Now new energy legislation has come into force (MEES was officially implemented on April 1st 2018), it is illegal for landlords to let a home to new tenants if it has an Energy Performance Certificate (EPC) rating of lower than an E. From April 1st 2020, this will apply to all existing tenancies as well.
How does this affect me as a tenant?
The new rules aim to drive up standards and energy efficiency in the private rented sector, to ensure all rental homes are fit for purpose and as environmentally‐friendly as they can be.
Your landlord now has a duty to make sure your home is up to the required standards, and it’s in your interests to take action if this is not the case.
Energy efficient homes mean cheaper bills
A home that scores highly on energy efficiency will lead to cheaper bills for you as energy wastage is kept to a minimum.
While landlords have been responding to increased demand for better insulated and more energy efficient properties ‐ with the number of homes holding an EPC rating of F‐ or G‐ falling from around 700,000 in 2012 to approximately 300,000 today – that’s still a lot of homes that aren’t yet up to the required standard - and yours could be one of them.
You’ll be able to tell whether your home has a good enough energy rating, as your landlord should provide you with a copy of the EPC when you move into a rental home.
It pays in more ways than one for your home to be energy efficient – with well‐insulated walls, for example, potentially saving you up to £180 a year, while research has suggested that poorly‐insulated roofs and walls accounts for around £500 million in wasted energy each year.
There are steps your landlord can take to make your home more energy efficient, including the installation of double glazing, loft and cavity wall insulation and boiler upgrades.
Cheaper, more basic steps – which you yourself could enact – include draught excluders, getting to grips with the heating system to ensure you are using it effectively, shutting all doors behind you when you leave a room, solar shading and using appliances such as eco‐friendly kettles.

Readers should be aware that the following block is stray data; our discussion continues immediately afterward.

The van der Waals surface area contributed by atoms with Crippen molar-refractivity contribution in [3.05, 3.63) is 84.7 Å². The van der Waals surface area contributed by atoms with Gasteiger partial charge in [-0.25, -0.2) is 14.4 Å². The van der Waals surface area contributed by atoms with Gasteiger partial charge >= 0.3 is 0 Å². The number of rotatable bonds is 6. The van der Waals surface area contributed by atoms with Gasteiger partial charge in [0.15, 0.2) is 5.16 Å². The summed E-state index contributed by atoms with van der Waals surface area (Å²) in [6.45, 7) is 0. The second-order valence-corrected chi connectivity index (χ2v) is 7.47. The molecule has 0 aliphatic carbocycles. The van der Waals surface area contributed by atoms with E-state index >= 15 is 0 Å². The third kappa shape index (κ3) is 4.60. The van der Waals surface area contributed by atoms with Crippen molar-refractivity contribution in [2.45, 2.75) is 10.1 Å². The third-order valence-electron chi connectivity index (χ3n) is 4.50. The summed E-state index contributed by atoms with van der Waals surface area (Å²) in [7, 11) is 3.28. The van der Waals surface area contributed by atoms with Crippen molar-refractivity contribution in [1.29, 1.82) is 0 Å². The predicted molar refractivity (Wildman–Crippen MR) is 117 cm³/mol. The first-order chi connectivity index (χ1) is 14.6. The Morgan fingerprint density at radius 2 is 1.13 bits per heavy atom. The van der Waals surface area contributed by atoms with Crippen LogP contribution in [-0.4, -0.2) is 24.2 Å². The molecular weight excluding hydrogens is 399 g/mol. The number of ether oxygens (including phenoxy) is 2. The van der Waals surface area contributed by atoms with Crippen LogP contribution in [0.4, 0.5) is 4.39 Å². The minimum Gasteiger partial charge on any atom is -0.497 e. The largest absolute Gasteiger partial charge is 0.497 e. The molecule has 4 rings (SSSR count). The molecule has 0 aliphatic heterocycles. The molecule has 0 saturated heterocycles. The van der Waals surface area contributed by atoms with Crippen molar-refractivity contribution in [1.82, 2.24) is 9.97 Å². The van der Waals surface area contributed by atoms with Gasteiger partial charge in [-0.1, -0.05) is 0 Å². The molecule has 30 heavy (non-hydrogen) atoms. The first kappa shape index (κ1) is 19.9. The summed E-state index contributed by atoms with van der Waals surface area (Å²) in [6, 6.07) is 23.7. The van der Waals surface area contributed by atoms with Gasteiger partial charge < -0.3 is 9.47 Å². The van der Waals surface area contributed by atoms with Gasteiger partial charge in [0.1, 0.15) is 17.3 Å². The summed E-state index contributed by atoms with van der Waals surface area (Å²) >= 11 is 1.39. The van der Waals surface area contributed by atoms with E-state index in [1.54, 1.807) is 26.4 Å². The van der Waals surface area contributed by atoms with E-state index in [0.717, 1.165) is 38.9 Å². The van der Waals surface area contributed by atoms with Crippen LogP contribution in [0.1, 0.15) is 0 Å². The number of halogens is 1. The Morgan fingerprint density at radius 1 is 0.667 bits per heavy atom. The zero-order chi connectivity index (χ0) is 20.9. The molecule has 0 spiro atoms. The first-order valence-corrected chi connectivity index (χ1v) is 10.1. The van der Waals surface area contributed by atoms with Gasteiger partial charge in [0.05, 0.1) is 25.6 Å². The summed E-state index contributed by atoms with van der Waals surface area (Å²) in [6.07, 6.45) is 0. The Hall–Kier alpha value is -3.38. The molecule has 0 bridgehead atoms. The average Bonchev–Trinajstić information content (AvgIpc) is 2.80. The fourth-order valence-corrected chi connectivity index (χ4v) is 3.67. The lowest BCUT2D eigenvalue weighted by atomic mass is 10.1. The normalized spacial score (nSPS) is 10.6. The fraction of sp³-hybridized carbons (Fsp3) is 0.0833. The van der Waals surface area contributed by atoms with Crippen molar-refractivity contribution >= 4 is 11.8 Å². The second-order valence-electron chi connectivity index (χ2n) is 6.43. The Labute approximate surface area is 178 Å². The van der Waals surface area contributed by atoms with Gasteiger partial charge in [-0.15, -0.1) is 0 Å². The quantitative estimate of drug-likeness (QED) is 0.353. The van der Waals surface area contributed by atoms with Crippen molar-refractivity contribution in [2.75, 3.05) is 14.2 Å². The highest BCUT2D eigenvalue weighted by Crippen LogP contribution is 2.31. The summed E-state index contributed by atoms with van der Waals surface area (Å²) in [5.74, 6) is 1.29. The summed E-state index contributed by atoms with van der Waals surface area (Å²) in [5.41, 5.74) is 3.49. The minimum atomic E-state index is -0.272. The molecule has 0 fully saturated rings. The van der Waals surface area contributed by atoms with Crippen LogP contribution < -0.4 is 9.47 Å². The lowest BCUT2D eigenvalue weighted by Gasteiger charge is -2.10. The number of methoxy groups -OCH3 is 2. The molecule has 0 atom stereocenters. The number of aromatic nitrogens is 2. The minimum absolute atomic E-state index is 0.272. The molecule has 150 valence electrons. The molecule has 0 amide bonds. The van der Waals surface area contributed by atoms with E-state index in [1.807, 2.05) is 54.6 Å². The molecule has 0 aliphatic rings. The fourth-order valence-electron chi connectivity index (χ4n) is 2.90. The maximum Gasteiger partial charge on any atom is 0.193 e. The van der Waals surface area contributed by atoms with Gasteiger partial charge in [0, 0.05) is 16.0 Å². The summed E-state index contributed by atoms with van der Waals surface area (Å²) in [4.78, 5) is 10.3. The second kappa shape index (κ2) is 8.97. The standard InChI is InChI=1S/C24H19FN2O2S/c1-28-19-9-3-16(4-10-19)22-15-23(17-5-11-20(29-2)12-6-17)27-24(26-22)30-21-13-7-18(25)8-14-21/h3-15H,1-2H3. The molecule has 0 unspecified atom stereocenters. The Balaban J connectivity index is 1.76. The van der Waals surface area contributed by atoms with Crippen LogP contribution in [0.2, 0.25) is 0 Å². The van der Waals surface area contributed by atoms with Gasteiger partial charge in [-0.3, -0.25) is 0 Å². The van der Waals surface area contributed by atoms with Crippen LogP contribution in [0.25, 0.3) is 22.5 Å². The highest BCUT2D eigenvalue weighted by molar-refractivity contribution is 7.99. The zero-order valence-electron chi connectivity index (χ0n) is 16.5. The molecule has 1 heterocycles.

Smart meters are also a great way of enabling you to monitor your energy efficiency and save you money, with every home in Britain set to be offered one by 2020.
What do smart meters provide?
‐ more accurate bills
‐ a better understanding of energy usage
‐ the prospect of more innovative energy tariffs
‐ an easy way to monitor energy consumption
Can tenants request energy efficiency improvements?
“Yes” is the simple answer to that question. As of April 1st 2016, tenants were given the right to request consent from their landlords to carry out energy efficiency improvements to privately rented properties.
What’s more, a landlord is only able to refuse consent if there is a very compelling reason to do so.
There are a few caveats, though. The responsibility for funding the work falls upon the tenant and landlords should be met with no upfront costs, unless they have agreed to help out.
With MEES in mind, however, landlords may be willing to contribute to bring their homes up to scratch or improve their ratings on the EPC scale. There is a chance that the minimum band could go up again in future, so it pays for landlords to improve the energy efficiency of their homes as much as possible, in turn increasing their future appeal to tenants.
Rising number of family renters need suitable homes
One demographic which might be most concerned about the green credentials of their rental home – and the potential for lower energy bills – is family tenants, a group which is growing in number as each year passes.
The UK’s renting boom – which could, if current trends continue, lead to there being the same number of private renters as mortgage holders by the next general election – is being driven by a surge in the number of 35‐44 year olds renting, priced out of buying due to high house prices and deposits.
This demographic, which is the most likely to have young children or be thinking about starting a family soon, now has 26% of private renters among it, doubling in size from just 13% in 2006/7. Equally, the proportion of those aged between 45 and 54 – perhaps the most likely demographic to have older children living at home – residing in the private rented sector has shot up from 8% to 14%, while the 55‐64 age group (and possibly their millennial children) has gone up to 9% in the same time period.
This data, taken from the Government’s most recent Family Resource Survey, found that the number of people in private rented housing increased for every age group other than the over‐65s in the decade between 2007 and 2017. The rise has been most prominent among 16‐24 and 25‐34 year olds – a generation that is now far more likely to rent for the long‐term rather than buying a home.
The share of people living in the private rented sector hit 20% in 2017 and is expected to rise steeply in the coming years. For example, the latest Knight Frank Multihousing Report estimated that 24% of households (nearly 6 million people) will be renting privately by 2021.
As one of an increasing number of renters, it is therefore in your interest – and your landlord’s interest – to have a home that performs well when it comes to energy efficiency, from both a monetary and environmentally‐conscious point of view.